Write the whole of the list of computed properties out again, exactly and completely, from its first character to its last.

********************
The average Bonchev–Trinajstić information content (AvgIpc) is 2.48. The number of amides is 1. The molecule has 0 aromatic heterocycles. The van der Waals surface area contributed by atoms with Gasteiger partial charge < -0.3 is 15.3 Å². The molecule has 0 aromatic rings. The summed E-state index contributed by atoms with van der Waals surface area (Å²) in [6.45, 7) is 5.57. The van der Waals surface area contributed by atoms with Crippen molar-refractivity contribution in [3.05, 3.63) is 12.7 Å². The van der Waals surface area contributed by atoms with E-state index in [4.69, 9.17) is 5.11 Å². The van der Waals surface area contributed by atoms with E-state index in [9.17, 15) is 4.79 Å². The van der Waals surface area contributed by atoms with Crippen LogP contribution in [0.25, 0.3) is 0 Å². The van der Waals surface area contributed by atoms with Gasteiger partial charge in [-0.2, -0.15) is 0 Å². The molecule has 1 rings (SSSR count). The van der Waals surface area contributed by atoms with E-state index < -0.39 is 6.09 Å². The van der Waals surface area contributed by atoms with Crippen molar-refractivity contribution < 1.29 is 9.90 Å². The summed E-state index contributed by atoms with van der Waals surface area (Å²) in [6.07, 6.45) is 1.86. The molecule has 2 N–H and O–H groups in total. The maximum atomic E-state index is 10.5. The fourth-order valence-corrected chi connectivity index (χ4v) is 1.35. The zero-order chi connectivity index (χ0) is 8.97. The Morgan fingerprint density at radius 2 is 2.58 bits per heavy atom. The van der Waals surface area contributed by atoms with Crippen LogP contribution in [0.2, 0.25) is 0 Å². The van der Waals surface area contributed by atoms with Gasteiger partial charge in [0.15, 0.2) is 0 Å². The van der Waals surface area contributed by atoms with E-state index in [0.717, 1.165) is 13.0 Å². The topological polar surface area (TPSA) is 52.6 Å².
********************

The average Bonchev–Trinajstić information content (AvgIpc) is 2.48. The number of amides is 1. The molecule has 0 aromatic heterocycles. The van der Waals surface area contributed by atoms with Gasteiger partial charge < -0.3 is 15.3 Å². The molecule has 0 aromatic rings. The summed E-state index contributed by atoms with van der Waals surface area (Å²) in [6.45, 7) is 5.57. The van der Waals surface area contributed by atoms with Crippen molar-refractivity contribution in [3.05, 3.63) is 12.7 Å². The van der Waals surface area contributed by atoms with E-state index in [4.69, 9.17) is 5.11 Å². The van der Waals surface area contributed by atoms with E-state index in [9.17, 15) is 4.79 Å². The van der Waals surface area contributed by atoms with Crippen LogP contribution in [0.25, 0.3) is 0 Å². The van der Waals surface area contributed by atoms with Gasteiger partial charge in [-0.2, -0.15) is 0 Å². The molecule has 1 rings (SSSR count). The van der Waals surface area contributed by atoms with E-state index < -0.39 is 6.09 Å². The van der Waals surface area contributed by atoms with Crippen molar-refractivity contribution < 1.29 is 9.90 Å². The summed E-state index contributed by atoms with van der Waals surface area (Å²) in [6.07, 6.45) is 1.86. The molecule has 2 N–H and O–H groups in total. The maximum atomic E-state index is 10.5. The fourth-order valence-corrected chi connectivity index (χ4v) is 1.35. The zero-order chi connectivity index (χ0) is 8.97. The Morgan fingerprint density at radius 2 is 2.58 bits per heavy atom. The van der Waals surface area contributed by atoms with Crippen LogP contribution in [0.2, 0.25) is 0 Å². The van der Waals surface area contributed by atoms with Gasteiger partial charge in [0.15, 0.2) is 0 Å². The van der Waals surface area contributed by atoms with E-state index in [0.717, 1.165) is 13.0 Å². The topological polar surface area (TPSA) is 52.6 Å².